Guru Columns

Greg Smith:
Business Paradox: Building Strength from Vulnerability

August 1, 2017

By any measure, Oprah Winfrey is phenomenally successful. She is a billionaire. She enjoys the adoration of millions of fans from her long-running, nationally syndicated talk show and owns a thriving media empire.

It’s all very impressive, especially when you consider where she came from. An African-American woman, born to a single mother in the deep South, who endured sexual abuse by two relatives and a family friend and became pregnant at 14, only to see that child die shortly after birth.

Somehow, she made her way into television news and was fired from one reporting job for being “unfit for TV.”

So how did she become a phenomenon? She did it by leveraging her vulnerability.

Most of us think of vulnerability as a deficit. It means we’re weak, overly sensitive or submissive.

Vulnerability is not necessarily a negative trait despite what most people think.

Sigmund Freud, the father of psychoanalysis, famously said, “Out of your vulnerability will come your strength.” Oprah provides an excellent case study.

After working with many patients over several years, Freud came to understand that dealing with vulnerabilities head-on led to feelings of confidence and happiness. The reverse is also true. Ignoring your vulnerabilities only makes you insecure and unhappy.

In business, especially one as rough and cut-throat as television, no one wants to expose any chinks in his armor. We think colleagues and customers won’t respect us, which would certainly threaten our careers and livelihoods.

Consider this, because it’s what Oprah figured out to her benefit:

  • All good relationships are built on trust.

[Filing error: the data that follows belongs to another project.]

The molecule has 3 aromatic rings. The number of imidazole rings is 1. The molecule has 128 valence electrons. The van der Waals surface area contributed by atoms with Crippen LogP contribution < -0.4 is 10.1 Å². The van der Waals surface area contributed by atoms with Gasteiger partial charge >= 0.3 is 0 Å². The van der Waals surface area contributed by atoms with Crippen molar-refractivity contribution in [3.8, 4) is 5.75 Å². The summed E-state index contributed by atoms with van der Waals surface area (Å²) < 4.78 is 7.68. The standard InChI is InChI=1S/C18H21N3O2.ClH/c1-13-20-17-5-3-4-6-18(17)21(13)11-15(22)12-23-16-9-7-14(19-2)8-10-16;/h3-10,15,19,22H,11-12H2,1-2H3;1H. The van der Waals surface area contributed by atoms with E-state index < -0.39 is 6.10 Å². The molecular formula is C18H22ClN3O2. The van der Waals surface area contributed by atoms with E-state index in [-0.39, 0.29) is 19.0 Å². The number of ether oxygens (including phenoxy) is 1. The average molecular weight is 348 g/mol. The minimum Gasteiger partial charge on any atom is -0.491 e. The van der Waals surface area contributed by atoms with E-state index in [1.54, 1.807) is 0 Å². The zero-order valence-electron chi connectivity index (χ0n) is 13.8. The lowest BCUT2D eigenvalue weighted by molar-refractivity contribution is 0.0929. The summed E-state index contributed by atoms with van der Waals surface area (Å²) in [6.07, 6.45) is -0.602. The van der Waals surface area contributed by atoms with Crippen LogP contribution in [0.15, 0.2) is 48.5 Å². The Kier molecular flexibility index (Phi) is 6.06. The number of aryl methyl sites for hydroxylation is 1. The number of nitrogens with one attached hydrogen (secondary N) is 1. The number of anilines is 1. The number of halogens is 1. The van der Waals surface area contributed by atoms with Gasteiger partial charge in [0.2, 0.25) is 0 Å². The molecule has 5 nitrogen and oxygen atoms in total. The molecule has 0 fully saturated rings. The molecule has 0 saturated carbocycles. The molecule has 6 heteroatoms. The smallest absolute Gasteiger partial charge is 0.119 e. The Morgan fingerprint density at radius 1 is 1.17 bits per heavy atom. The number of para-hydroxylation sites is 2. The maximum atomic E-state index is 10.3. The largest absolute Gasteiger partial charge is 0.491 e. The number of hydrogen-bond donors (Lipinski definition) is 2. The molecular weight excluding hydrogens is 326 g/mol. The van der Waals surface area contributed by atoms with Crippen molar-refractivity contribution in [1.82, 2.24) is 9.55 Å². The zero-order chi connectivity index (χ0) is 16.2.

• Trust is built on credibility.
  • And nothing makes a person more credible than candor.

Honestly owning our vulnerabilities is a sure way of building trust and rapport with anyone and that can only help an individual’s career.

In Oprah’s case, she just seemed real to her loyal viewers. She openly shared the story of her traumatic childhood with millions of strangers and they loved her for it. She also pointed out her struggles with weight control and, again, the viewers responded with love. Later, when Winfrey gave away cars and European vacations to in-studio fans, the recipients never thought, “Well, she’s rich… she can afford it. Plus, it helps her ratings.” Instead they thought, “Oprah understands that we struggle financially. She gets us and so she is generous with us.”

And Oprah’s popularity and earnings continued to climb toward the stratosphere.

We can all get wrapped up in the myth that others are stronger, smarter or better than we are. Yet we know intellectually that no one is perfect. So, if others are hiding their vulnerabilities, you know they are holding something back from you.

Who wants to do business with someone who is holding out on you? Trust is too important a commodity in today’s world.

If you want to build trust that increases business, take a note from Oprah Winfrey and let your vulnerabilities be your strength. Open up and connect on a human level with those you work with and those you do business with and they will reward you for it. Oprah figured that out and so can we.

Published by The Business Journal, Youngstown, Ohio.